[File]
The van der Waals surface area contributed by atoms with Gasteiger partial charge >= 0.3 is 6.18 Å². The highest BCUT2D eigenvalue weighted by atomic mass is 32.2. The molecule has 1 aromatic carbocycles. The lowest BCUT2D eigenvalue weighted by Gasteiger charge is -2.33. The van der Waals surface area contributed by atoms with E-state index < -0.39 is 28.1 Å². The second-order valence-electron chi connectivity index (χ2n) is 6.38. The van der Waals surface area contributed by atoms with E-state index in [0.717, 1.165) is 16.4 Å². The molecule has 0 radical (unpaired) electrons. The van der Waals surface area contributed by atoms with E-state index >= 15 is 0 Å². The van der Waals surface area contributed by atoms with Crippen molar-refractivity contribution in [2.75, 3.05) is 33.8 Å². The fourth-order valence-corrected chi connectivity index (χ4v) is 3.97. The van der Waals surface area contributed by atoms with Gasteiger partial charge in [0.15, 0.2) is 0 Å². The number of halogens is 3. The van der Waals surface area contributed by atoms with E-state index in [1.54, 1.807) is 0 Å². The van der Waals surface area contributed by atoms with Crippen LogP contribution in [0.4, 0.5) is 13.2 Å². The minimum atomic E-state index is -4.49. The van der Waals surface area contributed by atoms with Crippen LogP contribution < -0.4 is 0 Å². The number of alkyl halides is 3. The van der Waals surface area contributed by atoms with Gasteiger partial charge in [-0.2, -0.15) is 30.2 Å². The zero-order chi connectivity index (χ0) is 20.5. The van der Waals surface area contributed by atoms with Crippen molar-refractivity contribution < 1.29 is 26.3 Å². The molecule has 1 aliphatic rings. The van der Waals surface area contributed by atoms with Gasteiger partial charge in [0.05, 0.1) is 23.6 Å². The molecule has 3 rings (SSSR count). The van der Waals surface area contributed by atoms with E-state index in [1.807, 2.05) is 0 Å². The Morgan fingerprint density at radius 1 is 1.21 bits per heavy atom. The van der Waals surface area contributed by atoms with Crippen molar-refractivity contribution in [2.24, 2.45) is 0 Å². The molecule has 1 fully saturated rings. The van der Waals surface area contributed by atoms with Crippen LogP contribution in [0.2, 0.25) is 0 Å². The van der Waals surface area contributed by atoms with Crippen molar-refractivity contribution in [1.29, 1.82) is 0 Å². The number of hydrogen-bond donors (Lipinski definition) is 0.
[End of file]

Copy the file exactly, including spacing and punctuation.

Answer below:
The van der Waals surface area contributed by atoms with Gasteiger partial charge >= 0.3 is 6.18 Å². The highest BCUT2D eigenvalue weighted by atomic mass is 32.2. The molecule has 1 aromatic carbocycles. The lowest BCUT2D eigenvalue weighted by Gasteiger charge is -2.33. The van der Waals surface area contributed by atoms with E-state index < -0.39 is 28.1 Å². The second-order valence-electron chi connectivity index (χ2n) is 6.38. The van der Waals surface area contributed by atoms with E-state index in [0.717, 1.165) is 16.4 Å². The molecule has 0 radical (unpaired) electrons. The van der Waals surface area contributed by atoms with E-state index >= 15 is 0 Å². The van der Waals surface area contributed by atoms with Crippen molar-refractivity contribution in [2.75, 3.05) is 33.8 Å². The fourth-order valence-corrected chi connectivity index (χ4v) is 3.97. The van der Waals surface area contributed by atoms with Gasteiger partial charge in [0.15, 0.2) is 0 Å². The number of halogens is 3. The van der Waals surface area contributed by atoms with E-state index in [1.54, 1.807) is 0 Å². The van der Waals surface area contributed by atoms with Crippen LogP contribution in [0.4, 0.5) is 13.2 Å². The minimum atomic E-state index is -4.49. The van der Waals surface area contributed by atoms with Crippen LogP contribution < -0.4 is 0 Å². The number of alkyl halides is 3. The van der Waals surface area contributed by atoms with Gasteiger partial charge in [-0.2, -0.15) is 30.2 Å². The zero-order chi connectivity index (χ0) is 20.5. The van der Waals surface area contributed by atoms with Crippen molar-refractivity contribution < 1.29 is 26.3 Å². The molecule has 1 aliphatic rings. The van der Waals surface area contributed by atoms with Gasteiger partial charge in [0.05, 0.1) is 23.6 Å². The molecule has 3 rings (SSSR count). The van der Waals surface area contributed by atoms with E-state index in [1.807, 2.05) is 0 Å². The Morgan fingerprint density at radius 1 is 1.21 bits per heavy atom. The van der Waals surface area contributed by atoms with Crippen molar-refractivity contribution in [2.24, 2.45) is 0 Å². The molecule has 1 fully saturated rings. The van der Waals surface area contributed by atoms with Crippen LogP contribution in [0.2, 0.25) is 0 Å². The van der Waals surface area contributed by atoms with Crippen molar-refractivity contribution in [1.29, 1.82) is 0 Å². The number of hydrogen-bond donors (Lipinski definition) is 0.